The blog is meant for anyone interested in advertising. People everywhere like to study advertising. In the past year, thousands of people in almost 70 countries have read one or more of the 75 postings.

The spring semester begins next Tuesday. I will again be teaching a graduate course called Psychology of Advertising. This course has a long tradition at the University of Minnesota. I will also be teaching 60 wonderful undergraduate students in a course that introduces them to account planning.

In the 1890s , Harlow Gale, a faculty member in the Philosophy Department, taught a seminar he called Psychology of Advertising. Today, Gale is acknowledged as the first person to conduct scientific studies of the effects of advertising.

So this Minnesota tradition continues next week. And, I am looking forward to posting observations here on this blog. Many postings will correspond with discussions that are taking place in class, but the postings will also be offered with the understanding there are many readers around the world.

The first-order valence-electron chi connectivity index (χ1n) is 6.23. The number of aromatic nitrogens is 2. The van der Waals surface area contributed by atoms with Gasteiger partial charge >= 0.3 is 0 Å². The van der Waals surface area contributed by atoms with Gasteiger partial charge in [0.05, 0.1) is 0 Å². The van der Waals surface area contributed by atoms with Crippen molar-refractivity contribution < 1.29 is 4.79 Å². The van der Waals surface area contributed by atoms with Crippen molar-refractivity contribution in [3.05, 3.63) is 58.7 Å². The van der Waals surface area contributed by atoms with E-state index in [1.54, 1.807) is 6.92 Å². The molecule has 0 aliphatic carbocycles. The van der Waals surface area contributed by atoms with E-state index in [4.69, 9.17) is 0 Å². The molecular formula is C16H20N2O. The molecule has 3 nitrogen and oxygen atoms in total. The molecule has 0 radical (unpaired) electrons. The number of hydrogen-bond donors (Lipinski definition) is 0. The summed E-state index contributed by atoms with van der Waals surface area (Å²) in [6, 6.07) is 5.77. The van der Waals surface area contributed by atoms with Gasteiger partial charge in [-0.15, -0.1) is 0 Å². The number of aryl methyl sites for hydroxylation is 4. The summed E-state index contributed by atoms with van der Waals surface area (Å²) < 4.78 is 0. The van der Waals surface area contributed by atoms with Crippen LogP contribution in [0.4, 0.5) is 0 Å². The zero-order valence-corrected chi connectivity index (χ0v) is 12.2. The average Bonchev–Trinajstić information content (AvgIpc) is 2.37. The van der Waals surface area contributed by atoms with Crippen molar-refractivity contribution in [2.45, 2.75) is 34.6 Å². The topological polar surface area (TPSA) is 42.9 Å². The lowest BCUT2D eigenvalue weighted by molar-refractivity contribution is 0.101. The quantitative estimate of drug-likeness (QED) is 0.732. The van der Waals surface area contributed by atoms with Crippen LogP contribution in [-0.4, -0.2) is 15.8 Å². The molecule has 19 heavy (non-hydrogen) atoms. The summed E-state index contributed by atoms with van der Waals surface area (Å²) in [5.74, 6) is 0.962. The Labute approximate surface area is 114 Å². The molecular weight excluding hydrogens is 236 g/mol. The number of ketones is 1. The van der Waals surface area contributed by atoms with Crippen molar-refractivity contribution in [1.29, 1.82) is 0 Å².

Welcome to Psychology of Advertising.

Saturday, January 2, 2010

Distracted Driving and Advertising

Outdoor advertising is often placed to get the attention of drivers, but in a helpful manner. It is there pointing the way to a motel at the end of a long day on the highway, or it tells us the furniture store we seek is just around the corner, or the fastest way to the fast food.

The best outdoor advertising is designed to be read and understood almost instantly, while your eyes are still looking out the windshield.

Now, distracting our attention from outdoor advertising and our driving responsibilities, comes the latest designed-in distractions inside the car. Earlier posts on Psychology of Advertising have addressed the issues of cell phone use while driving and the designed-in distractions of the latest information and entertainment systems built into many automobiles. Advertising by cell phone providers and automobile manufacturers has routinely promoted these products and features, seemingly without recognition of the risks while driving.

Here's the latest on the evolving public discussion. It's a link to the January 1, 2010 New York Times article Bills to Curb Distracted Driving Gain Momentum.

Copyright © 2010 by John Eighmey. All Rights Reserved.